Sunday, December 4, 2011

On Poor Man's Steak and Eggs, or "A Minor Redaction as to the Virtue of Pre-Prepped Food"

I am no fan of pre-prepared food. I scoff at chopped onions in the deli case. I roll my eyes at the individually frozen chicken tenders. I scowl at the bags of frozen potatoes, ready to boil for "homemade" mashed potatoes. I tell myself the basis for this nastiness is threefold: money; these products are always more expensive, taste; they usually taste off, and experience; it's good to know where your food comes from. Though I make good points, to be honest, if I'm not judgmental about something then I may actually have to come up with educated opinions about things.

We certainly can't have that.

I'd like to share with you a product (and no, I am not compensated for this review) that saved my bacon for dinner the other night when we didn't have much left in the pantry for dinner. Dehydrated hash brown potatoes.

I'm seeing more and more brands now: these are Golden Grill, Hungry Jack also has a line. We bought them for camping because when bears are involved, the least amount of food waste the better. Plus there's no need to refrigerate them, which is also nice when cooler space is at a premium. A few of these little containers have been hanging out in the bottom of our pantry for months. You fill the container up with hot tap water and let it sit for 10 or 12 minutes. Reopen the spout and TA DAH! Hash browns!

You really ought to drain the leftover water out before you start frying them. Of course I did not do this and had potato soup for a few minutes until the extra water boiled away. And you should know the carton says it makes six 1/2 cup servings and that is ridiculous. It may make three cups of hash browns but that will never feed six people unless you're also making waffles and pancakes and sausage and bacon and oatmeal and probably peanut butter and jelly sandwiches. Plan on one carton for two entree servings.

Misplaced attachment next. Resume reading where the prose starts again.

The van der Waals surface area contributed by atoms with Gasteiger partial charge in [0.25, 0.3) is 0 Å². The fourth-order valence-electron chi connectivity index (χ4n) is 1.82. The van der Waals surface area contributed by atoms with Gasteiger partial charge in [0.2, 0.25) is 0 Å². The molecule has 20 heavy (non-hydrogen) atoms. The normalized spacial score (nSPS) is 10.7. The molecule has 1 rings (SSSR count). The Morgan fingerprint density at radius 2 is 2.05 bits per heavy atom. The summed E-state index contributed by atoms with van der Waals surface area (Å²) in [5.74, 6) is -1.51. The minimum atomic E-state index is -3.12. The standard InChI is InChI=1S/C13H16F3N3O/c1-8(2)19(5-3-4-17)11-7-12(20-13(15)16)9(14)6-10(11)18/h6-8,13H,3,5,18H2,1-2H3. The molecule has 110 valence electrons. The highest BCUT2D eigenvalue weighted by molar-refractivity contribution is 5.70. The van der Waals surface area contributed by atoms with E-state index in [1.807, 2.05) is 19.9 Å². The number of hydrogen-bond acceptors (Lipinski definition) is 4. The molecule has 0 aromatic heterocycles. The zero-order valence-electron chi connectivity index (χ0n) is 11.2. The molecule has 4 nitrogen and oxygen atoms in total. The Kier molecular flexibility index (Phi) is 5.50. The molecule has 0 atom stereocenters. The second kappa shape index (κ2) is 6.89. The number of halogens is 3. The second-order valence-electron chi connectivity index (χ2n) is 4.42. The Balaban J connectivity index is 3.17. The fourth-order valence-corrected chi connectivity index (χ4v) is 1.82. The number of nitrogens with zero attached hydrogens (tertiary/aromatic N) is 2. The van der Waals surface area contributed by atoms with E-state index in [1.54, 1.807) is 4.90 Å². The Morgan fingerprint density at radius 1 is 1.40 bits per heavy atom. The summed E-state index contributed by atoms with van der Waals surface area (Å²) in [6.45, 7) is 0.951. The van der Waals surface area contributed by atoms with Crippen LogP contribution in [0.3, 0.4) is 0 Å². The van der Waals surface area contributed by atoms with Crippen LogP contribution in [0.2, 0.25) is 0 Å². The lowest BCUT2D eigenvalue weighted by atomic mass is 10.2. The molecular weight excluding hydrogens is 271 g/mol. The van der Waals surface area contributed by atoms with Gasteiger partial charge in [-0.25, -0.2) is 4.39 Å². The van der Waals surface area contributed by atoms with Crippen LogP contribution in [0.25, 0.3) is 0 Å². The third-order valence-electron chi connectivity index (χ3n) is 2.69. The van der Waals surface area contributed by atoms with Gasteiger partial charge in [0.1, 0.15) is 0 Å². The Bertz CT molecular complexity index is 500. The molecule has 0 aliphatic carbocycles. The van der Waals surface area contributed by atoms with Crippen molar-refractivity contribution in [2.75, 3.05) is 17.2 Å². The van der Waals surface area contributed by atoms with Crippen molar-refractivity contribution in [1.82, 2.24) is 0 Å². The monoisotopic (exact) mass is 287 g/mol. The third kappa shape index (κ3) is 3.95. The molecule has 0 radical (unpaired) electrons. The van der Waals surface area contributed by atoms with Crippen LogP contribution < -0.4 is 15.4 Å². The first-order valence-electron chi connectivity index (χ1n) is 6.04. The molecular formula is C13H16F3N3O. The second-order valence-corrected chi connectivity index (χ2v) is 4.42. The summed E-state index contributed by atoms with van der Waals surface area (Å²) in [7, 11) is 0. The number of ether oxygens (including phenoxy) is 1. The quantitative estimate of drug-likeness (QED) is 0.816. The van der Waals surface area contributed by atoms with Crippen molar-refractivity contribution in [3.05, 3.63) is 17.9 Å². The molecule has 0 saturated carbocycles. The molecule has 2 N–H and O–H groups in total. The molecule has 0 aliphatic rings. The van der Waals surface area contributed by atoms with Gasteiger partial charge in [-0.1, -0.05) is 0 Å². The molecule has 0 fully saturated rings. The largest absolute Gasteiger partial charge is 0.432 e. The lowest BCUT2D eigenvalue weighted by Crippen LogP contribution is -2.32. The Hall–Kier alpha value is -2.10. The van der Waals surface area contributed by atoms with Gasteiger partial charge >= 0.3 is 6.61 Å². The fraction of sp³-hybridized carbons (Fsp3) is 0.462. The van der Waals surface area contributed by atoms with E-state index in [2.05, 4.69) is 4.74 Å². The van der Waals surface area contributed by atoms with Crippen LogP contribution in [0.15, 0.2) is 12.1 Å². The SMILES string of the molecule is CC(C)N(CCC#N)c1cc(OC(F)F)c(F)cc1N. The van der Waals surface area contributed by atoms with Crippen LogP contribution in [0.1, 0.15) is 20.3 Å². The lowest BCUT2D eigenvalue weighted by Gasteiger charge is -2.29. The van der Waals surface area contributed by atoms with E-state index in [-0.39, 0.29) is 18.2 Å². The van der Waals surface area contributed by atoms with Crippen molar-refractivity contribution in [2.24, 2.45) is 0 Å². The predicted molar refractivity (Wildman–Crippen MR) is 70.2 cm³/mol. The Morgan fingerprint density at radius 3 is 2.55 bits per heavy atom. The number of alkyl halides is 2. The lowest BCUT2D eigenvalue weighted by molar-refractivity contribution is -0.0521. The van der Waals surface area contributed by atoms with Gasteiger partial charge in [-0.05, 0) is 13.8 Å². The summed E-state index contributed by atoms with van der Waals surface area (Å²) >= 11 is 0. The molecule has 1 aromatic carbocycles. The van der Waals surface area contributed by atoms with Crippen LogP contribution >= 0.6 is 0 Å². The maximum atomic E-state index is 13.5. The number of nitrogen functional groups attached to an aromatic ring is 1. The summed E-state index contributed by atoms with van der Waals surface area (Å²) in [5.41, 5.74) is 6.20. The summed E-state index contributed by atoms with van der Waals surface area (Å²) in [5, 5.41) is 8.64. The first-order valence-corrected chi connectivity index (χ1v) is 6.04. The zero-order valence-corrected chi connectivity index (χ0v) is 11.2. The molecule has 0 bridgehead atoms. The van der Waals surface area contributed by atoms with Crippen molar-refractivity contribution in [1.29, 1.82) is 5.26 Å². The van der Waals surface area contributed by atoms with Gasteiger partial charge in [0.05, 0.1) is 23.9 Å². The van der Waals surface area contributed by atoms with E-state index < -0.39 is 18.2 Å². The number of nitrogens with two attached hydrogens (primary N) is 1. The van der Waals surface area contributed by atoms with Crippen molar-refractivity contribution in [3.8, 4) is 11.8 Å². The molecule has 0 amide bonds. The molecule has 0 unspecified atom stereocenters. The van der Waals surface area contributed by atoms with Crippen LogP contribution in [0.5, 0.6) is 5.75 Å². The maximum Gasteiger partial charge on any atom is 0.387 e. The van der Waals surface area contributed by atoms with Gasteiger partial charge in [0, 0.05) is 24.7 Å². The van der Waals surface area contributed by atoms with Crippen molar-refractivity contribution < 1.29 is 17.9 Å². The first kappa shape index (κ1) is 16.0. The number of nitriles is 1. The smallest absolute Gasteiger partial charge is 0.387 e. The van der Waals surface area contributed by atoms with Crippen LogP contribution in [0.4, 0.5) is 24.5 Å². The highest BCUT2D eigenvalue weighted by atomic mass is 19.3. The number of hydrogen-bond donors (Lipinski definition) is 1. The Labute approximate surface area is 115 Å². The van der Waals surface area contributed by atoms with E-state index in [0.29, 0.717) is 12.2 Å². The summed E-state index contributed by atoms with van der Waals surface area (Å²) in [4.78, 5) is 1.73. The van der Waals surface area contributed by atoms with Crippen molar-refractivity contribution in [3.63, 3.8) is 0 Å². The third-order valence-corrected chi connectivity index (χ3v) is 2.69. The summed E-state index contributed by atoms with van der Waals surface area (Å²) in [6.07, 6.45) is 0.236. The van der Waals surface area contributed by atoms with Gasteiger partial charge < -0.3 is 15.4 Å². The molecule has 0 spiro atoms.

Brown, brown, brown in your favorite cast iron pan with a metal spatula. It was a cold, windy night. Our living room and garage are still torn apart from the broken pipe disaster and we both were at our limit for house falling apart/winter coming/dark outside/no social activities in this county/no bars/frustrating jobs. The sound of a metal spatula scraping across a cast iron pan is soothing to me. It means comfort food. Something hearty, and healing. The likes of which cannot be contained in a non-stick pan.

Weekend before last I made a pot roast. I served it on the weekend, then cleaned up all the meat and stored it back in the braising liquid to use during the week; french dip sandwiches, shredded beef burritos. We had about a quarter of a cup of shredded beef left, so I put that in the pan when the potatoes were almost browned enough.

And because I have yet to figure out baking eggs without it being a giant pain in the ass, I fried three eggs in a separate pan and laid them on top to serve. I never said I wasn't too lazy to figure a technique out on a weeknight. 

Simple? Yes. Cheap? Yes. Adaptable? Sure! Make it without meat. Make it with whatever meat you have around. Make it and add leftover veggies from the night before. Make it and add kielbasa and cabbage.

Just make something. Hot. Filling. Soothing. And preferably, in cast iron.


  1. Tyree gave me a box of these to try and I made some for a weekend breakfast when I realized I was out of potatoes... I was surprised that they are pretty good! I need to get me one of those cast iron pans...

  2. They're shockingly good, aren't they, considering how awful most dried potato products are. And hooray for not losing quality after months in the pantry! Sportsman's Warehouse is a great place to buy new Lodge pans (and they're all pre-seasoned) or you could check out the thrift stores...


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